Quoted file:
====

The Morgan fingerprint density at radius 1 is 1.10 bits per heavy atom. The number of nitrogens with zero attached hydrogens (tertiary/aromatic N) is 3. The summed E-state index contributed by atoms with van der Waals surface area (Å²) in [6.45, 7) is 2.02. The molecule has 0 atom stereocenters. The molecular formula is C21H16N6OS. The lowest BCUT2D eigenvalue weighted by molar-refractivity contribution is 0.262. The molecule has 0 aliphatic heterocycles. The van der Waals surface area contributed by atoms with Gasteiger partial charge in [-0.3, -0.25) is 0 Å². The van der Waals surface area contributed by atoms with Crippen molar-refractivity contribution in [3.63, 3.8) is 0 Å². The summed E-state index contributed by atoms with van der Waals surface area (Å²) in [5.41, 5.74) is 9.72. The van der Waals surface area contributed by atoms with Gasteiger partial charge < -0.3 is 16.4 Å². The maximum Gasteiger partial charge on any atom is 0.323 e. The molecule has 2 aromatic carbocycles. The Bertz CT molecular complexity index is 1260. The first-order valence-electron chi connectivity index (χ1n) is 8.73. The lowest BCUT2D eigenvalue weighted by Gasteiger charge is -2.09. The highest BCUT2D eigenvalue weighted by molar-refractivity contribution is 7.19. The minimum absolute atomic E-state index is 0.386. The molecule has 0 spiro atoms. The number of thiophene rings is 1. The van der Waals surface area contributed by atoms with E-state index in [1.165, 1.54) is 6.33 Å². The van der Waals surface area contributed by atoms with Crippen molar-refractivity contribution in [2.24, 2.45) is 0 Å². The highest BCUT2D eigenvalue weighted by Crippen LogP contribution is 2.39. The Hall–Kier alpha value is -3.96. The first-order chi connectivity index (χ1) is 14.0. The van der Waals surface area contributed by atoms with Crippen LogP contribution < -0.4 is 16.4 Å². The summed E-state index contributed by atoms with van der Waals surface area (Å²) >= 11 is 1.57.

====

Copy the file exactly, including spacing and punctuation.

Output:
The Morgan fingerprint density at radius 1 is 1.10 bits per heavy atom. The number of nitrogens with zero attached hydrogens (tertiary/aromatic N) is 3. The summed E-state index contributed by atoms with van der Waals surface area (Å²) in [6.45, 7) is 2.02. The molecule has 0 atom stereocenters. The molecular formula is C21H16N6OS. The lowest BCUT2D eigenvalue weighted by molar-refractivity contribution is 0.262. The molecule has 0 aliphatic heterocycles. The van der Waals surface area contributed by atoms with Gasteiger partial charge in [-0.3, -0.25) is 0 Å². The van der Waals surface area contributed by atoms with Crippen molar-refractivity contribution in [3.63, 3.8) is 0 Å². The summed E-state index contributed by atoms with van der Waals surface area (Å²) in [5.41, 5.74) is 9.72. The van der Waals surface area contributed by atoms with Gasteiger partial charge < -0.3 is 16.4 Å². The maximum Gasteiger partial charge on any atom is 0.323 e. The molecule has 2 aromatic carbocycles. The Bertz CT molecular complexity index is 1260. The first-order valence-electron chi connectivity index (χ1n) is 8.73. The lowest BCUT2D eigenvalue weighted by Gasteiger charge is -2.09. The highest BCUT2D eigenvalue weighted by molar-refractivity contribution is 7.19. The minimum absolute atomic E-state index is 0.386. The molecule has 0 spiro atoms. The number of thiophene rings is 1. The van der Waals surface area contributed by atoms with E-state index in [1.165, 1.54) is 6.33 Å². The van der Waals surface area contributed by atoms with Crippen molar-refractivity contribution in [2.24, 2.45) is 0 Å². The highest BCUT2D eigenvalue weighted by Crippen LogP contribution is 2.39. The Hall–Kier alpha value is -3.96. The first-order chi connectivity index (χ1) is 14.0. The van der Waals surface area contributed by atoms with Crippen LogP contribution < -0.4 is 16.4 Å². The summed E-state index contributed by atoms with van der Waals surface area (Å²) >= 11 is 1.57.